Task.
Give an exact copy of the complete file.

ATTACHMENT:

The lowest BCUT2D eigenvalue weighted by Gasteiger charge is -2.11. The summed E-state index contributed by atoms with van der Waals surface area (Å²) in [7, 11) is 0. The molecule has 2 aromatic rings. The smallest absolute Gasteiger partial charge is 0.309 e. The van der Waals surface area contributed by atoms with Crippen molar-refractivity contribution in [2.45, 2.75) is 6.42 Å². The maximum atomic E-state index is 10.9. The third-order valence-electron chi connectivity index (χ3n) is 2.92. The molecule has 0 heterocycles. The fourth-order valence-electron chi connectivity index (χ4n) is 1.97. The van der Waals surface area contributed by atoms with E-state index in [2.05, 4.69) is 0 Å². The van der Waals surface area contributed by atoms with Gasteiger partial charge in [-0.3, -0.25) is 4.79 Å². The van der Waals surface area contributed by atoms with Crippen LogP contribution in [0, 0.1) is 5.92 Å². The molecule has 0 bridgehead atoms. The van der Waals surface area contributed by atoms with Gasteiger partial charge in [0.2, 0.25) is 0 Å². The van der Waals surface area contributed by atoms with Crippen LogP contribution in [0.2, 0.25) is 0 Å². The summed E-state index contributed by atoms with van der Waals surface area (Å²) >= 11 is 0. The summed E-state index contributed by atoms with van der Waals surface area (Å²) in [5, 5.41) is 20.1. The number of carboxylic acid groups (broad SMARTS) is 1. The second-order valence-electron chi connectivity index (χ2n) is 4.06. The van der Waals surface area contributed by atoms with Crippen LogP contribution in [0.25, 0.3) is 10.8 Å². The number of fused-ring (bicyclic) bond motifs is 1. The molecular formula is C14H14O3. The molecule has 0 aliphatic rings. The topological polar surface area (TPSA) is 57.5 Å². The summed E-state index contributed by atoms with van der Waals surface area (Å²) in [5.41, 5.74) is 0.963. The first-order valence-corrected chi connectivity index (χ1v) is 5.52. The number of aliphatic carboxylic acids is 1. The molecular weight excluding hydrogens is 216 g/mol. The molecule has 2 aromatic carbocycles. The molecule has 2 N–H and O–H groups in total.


The lowest BCUT2D eigenvalue weighted by Gasteiger charge is -2.11. The summed E-state index contributed by atoms with van der Waals surface area (Å²) in [7, 11) is 0. The molecule has 2 aromatic rings. The smallest absolute Gasteiger partial charge is 0.309 e. The van der Waals surface area contributed by atoms with Crippen molar-refractivity contribution in [2.45, 2.75) is 6.42 Å². The maximum atomic E-state index is 10.9. The third-order valence-electron chi connectivity index (χ3n) is 2.92. The molecule has 0 heterocycles. The fourth-order valence-electron chi connectivity index (χ4n) is 1.97. The van der Waals surface area contributed by atoms with E-state index in [2.05, 4.69) is 0 Å². The van der Waals surface area contributed by atoms with Gasteiger partial charge in [-0.3, -0.25) is 4.79 Å². The van der Waals surface area contributed by atoms with Crippen LogP contribution in [0, 0.1) is 5.92 Å². The molecule has 0 bridgehead atoms. The van der Waals surface area contributed by atoms with Gasteiger partial charge in [0.2, 0.25) is 0 Å². The van der Waals surface area contributed by atoms with Crippen LogP contribution in [0.2, 0.25) is 0 Å². The summed E-state index contributed by atoms with van der Waals surface area (Å²) >= 11 is 0. The summed E-state index contributed by atoms with van der Waals surface area (Å²) in [5, 5.41) is 20.1. The number of carboxylic acid groups (broad SMARTS) is 1. The second-order valence-electron chi connectivity index (χ2n) is 4.06. The van der Waals surface area contributed by atoms with Crippen LogP contribution in [0.25, 0.3) is 10.8 Å². The number of fused-ring (bicyclic) bond motifs is 1. The molecular formula is C14H14O3. The molecule has 0 aliphatic rings. The topological polar surface area (TPSA) is 57.5 Å². The summed E-state index contributed by atoms with van der Waals surface area (Å²) in [5.41, 5.74) is 0.963. The first-order valence-corrected chi connectivity index (χ1v) is 5.52. The number of aliphatic carboxylic acids is 1. The molecular weight excluding hydrogens is 216 g/mol. The molecule has 2 aromatic carbocycles. The molecule has 2 N–H and O–H groups in total.